SPRINGFIELD, Ill. (WCIA) – Democrats celebrated Illinois Governor’s Day at the fair rallying together to push for gaining more power on election day.
“Democrats deliver,” Governor J.B. Pritzker said. “And we’ve delivered so much over the last four years, I had to bring a cheat sheet.”
The party was not shy in showing off their accomplishments under the Pritzker administration, frequently boasting the six credit upgrades the state received, as well as bills they passed like an increased minimum wage and more funding for clean energy.
But one promise that Democratic lawmakers may not keep it for a special session for more abortion rights for out of state.
“I am calling the General Assembly into special session in the coming weeks, with the support and consultation of House Speaker Chris Welch and Senate President Don Harmon,” Pritzker said in a statement the day Roe v. Wade was overturned. “Together, we are committed to taking swift action to further enshrine our commitment to reproductive health care rights.”
All talks of new legislation since have been behind closed doors. Pritzker said earlier this week he won’t request a special session unless they meet his criteria.
“The question is, can they come up with a compromise or, you know, bills that will meet my requirements that could get done before the new session,” he said.
Pro-abortion rights advocates said if Illinois politicians break the promise of a special session, it’s not a big worry for them.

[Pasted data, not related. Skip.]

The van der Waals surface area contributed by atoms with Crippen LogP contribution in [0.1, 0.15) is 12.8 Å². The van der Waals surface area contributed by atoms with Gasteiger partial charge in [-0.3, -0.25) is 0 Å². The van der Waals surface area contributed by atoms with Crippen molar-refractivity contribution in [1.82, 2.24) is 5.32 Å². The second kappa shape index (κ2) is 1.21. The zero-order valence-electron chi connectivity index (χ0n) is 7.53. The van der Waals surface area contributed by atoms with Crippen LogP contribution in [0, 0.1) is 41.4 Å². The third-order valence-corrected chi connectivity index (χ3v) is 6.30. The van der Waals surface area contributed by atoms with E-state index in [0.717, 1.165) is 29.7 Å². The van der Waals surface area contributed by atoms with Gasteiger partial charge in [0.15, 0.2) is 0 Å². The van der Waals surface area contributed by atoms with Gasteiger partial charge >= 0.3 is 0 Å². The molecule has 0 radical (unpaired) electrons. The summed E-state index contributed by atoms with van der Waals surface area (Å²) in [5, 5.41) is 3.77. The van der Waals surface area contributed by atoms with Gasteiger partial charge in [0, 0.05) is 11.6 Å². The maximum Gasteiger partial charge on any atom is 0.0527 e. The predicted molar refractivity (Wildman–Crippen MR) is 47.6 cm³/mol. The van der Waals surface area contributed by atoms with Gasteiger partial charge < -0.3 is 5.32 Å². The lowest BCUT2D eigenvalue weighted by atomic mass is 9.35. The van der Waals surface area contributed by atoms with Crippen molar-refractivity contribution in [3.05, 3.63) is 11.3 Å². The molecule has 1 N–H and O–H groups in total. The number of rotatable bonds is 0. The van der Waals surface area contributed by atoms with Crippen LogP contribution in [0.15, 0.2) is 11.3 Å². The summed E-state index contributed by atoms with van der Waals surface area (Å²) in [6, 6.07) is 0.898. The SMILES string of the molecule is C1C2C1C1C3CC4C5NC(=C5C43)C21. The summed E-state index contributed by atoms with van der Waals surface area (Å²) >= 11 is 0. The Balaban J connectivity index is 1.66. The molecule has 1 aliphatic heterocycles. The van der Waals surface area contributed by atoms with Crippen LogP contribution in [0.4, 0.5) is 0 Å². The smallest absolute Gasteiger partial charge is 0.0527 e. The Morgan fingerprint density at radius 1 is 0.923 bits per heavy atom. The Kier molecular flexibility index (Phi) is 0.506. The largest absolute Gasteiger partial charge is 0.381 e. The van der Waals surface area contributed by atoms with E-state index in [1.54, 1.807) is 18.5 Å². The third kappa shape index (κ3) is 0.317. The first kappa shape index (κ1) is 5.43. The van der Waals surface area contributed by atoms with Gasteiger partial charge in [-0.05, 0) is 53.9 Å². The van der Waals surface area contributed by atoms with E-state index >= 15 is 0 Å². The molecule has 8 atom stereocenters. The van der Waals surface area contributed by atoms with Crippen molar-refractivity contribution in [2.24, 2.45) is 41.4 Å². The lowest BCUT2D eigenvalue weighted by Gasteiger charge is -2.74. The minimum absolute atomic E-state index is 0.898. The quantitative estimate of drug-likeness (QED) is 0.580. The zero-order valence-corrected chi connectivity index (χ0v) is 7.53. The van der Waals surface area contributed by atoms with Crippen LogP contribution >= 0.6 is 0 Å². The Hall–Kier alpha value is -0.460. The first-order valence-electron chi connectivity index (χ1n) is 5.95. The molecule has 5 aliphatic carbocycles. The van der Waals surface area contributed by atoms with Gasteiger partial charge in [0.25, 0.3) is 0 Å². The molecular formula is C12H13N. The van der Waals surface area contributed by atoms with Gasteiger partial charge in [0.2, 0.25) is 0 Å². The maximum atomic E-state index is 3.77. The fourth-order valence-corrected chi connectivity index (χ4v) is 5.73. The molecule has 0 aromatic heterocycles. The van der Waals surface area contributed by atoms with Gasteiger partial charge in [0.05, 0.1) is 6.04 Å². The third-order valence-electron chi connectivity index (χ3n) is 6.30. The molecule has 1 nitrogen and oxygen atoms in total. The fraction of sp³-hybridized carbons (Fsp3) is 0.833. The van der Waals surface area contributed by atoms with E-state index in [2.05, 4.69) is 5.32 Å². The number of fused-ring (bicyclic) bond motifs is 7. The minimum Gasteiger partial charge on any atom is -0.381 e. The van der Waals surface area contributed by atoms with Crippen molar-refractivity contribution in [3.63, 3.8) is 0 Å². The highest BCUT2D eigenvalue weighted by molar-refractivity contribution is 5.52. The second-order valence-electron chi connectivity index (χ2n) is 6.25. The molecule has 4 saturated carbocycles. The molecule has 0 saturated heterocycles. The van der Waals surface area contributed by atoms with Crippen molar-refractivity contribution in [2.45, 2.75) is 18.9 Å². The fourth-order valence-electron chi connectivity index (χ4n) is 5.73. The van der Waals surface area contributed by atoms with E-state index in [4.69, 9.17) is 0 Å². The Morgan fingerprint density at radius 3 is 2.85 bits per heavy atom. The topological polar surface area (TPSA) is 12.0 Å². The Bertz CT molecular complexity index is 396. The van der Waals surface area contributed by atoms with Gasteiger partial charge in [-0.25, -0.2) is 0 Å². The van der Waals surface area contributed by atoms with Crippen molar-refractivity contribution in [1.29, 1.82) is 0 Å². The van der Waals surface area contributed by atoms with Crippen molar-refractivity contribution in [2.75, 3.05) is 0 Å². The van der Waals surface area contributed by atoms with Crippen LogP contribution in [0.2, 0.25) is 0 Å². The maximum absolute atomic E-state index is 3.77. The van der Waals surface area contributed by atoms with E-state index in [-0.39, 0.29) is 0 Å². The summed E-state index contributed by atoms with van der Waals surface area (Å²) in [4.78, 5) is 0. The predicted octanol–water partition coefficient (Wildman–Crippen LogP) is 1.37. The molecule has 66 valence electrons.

“We didn’t need a special session, because we already have the most progressive laws in the Midwest,” Jennifer Welch, CEO, and President of Planned Parenthood of Illinois said.
While they celebrated an improved fiscal situation, party leaders said they still see more work that needs to be done.
“Not only have we put money into the state’s rainy day fund at a pretty significant amount, but we’re also getting some of that money back to taxpayers because it’s their money,” Mendoza said. “But moving forward, we still need to stabilize our reserves better.”
The Republican candidate for governor, Darren Bailey, released a new ad in time for the festivities, criticizing Pritzker’s spending and legislation on crime.
“Four years ago, J.B. Pritzker promised to ‘think big’ in his campaign video, but bigger isn’t better when it comes to crime, taxes, and inflation,” Darren Bailey said. “Under J.B. Pritzker’s failed leadership, Illinois crime has skyrocketed and we now have the second-highest gas tax in the country.”
The next day of the fair is Republican Day, where several statewide and local candidates will give speeches, including Bailey.